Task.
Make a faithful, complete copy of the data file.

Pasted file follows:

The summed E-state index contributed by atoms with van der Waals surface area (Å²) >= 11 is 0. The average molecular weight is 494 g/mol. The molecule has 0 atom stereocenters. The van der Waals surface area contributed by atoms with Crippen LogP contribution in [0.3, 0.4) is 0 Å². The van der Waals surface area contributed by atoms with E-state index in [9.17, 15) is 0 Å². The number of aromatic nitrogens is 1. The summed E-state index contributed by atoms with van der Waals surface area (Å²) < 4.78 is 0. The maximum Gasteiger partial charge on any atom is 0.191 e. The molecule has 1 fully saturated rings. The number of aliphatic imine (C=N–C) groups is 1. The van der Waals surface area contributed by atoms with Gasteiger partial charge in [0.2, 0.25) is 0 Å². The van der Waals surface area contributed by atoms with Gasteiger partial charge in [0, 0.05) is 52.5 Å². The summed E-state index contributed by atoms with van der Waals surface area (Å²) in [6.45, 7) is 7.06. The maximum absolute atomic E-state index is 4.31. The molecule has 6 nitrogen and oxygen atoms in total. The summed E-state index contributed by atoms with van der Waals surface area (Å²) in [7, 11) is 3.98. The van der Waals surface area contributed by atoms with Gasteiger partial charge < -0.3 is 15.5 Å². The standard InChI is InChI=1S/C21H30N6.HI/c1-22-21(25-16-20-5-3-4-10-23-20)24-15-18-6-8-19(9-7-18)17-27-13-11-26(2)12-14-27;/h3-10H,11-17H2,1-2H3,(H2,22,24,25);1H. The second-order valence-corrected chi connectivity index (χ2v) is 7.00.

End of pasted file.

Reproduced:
The summed E-state index contributed by atoms with van der Waals surface area (Å²) >= 11 is 0. The average molecular weight is 494 g/mol. The molecule has 0 atom stereocenters. The van der Waals surface area contributed by atoms with Crippen LogP contribution in [0.3, 0.4) is 0 Å². The van der Waals surface area contributed by atoms with E-state index in [9.17, 15) is 0 Å². The number of aromatic nitrogens is 1. The summed E-state index contributed by atoms with van der Waals surface area (Å²) < 4.78 is 0. The maximum Gasteiger partial charge on any atom is 0.191 e. The molecule has 1 fully saturated rings. The number of aliphatic imine (C=N–C) groups is 1. The van der Waals surface area contributed by atoms with Gasteiger partial charge in [0.2, 0.25) is 0 Å². The van der Waals surface area contributed by atoms with Gasteiger partial charge in [0, 0.05) is 52.5 Å². The summed E-state index contributed by atoms with van der Waals surface area (Å²) in [6.45, 7) is 7.06. The maximum absolute atomic E-state index is 4.31. The molecule has 6 nitrogen and oxygen atoms in total. The summed E-state index contributed by atoms with van der Waals surface area (Å²) in [7, 11) is 3.98. The van der Waals surface area contributed by atoms with Gasteiger partial charge < -0.3 is 15.5 Å². The standard InChI is InChI=1S/C21H30N6.HI/c1-22-21(25-16-20-5-3-4-10-23-20)24-15-18-6-8-19(9-7-18)17-27-13-11-26(2)12-14-27;/h3-10H,11-17H2,1-2H3,(H2,22,24,25);1H. The second-order valence-corrected chi connectivity index (χ2v) is 7.00.